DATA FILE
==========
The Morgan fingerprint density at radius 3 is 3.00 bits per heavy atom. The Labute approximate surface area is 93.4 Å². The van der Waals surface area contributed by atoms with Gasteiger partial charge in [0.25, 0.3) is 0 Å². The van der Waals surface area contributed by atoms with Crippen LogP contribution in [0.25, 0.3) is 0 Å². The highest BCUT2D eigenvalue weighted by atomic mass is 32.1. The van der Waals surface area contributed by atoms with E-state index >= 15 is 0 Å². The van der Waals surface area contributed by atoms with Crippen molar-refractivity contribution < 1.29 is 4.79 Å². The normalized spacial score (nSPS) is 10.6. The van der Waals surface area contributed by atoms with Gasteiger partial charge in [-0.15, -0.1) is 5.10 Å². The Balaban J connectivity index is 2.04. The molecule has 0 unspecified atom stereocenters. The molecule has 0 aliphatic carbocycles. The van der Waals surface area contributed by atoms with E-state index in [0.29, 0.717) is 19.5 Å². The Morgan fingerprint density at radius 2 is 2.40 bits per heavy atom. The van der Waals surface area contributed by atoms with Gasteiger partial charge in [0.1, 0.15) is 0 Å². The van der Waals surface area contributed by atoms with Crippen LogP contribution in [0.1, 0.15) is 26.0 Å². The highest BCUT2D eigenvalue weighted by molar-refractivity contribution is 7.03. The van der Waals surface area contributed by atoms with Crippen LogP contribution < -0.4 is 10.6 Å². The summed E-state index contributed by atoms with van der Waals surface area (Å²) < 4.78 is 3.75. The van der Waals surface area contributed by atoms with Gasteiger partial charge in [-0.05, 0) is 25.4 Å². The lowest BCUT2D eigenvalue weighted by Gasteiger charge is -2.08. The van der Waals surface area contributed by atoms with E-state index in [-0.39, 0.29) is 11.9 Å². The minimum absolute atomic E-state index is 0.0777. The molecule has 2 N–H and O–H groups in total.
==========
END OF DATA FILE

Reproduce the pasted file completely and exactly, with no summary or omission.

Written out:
The Morgan fingerprint density at radius 3 is 3.00 bits per heavy atom. The Labute approximate surface area is 93.4 Å². The van der Waals surface area contributed by atoms with Gasteiger partial charge in [0.25, 0.3) is 0 Å². The van der Waals surface area contributed by atoms with Crippen LogP contribution in [0.25, 0.3) is 0 Å². The highest BCUT2D eigenvalue weighted by atomic mass is 32.1. The van der Waals surface area contributed by atoms with E-state index >= 15 is 0 Å². The van der Waals surface area contributed by atoms with Crippen molar-refractivity contribution < 1.29 is 4.79 Å². The normalized spacial score (nSPS) is 10.6. The van der Waals surface area contributed by atoms with Gasteiger partial charge in [-0.15, -0.1) is 5.10 Å². The Balaban J connectivity index is 2.04. The molecule has 0 unspecified atom stereocenters. The molecule has 0 aliphatic carbocycles. The van der Waals surface area contributed by atoms with E-state index in [0.29, 0.717) is 19.5 Å². The Morgan fingerprint density at radius 2 is 2.40 bits per heavy atom. The van der Waals surface area contributed by atoms with Gasteiger partial charge in [0.1, 0.15) is 0 Å². The van der Waals surface area contributed by atoms with Crippen LogP contribution in [0.1, 0.15) is 26.0 Å². The highest BCUT2D eigenvalue weighted by molar-refractivity contribution is 7.03. The van der Waals surface area contributed by atoms with Crippen LogP contribution < -0.4 is 10.6 Å². The summed E-state index contributed by atoms with van der Waals surface area (Å²) < 4.78 is 3.75. The van der Waals surface area contributed by atoms with Gasteiger partial charge in [-0.05, 0) is 25.4 Å². The lowest BCUT2D eigenvalue weighted by Gasteiger charge is -2.08. The van der Waals surface area contributed by atoms with E-state index in [-0.39, 0.29) is 11.9 Å². The minimum absolute atomic E-state index is 0.0777. The molecule has 2 N–H and O–H groups in total.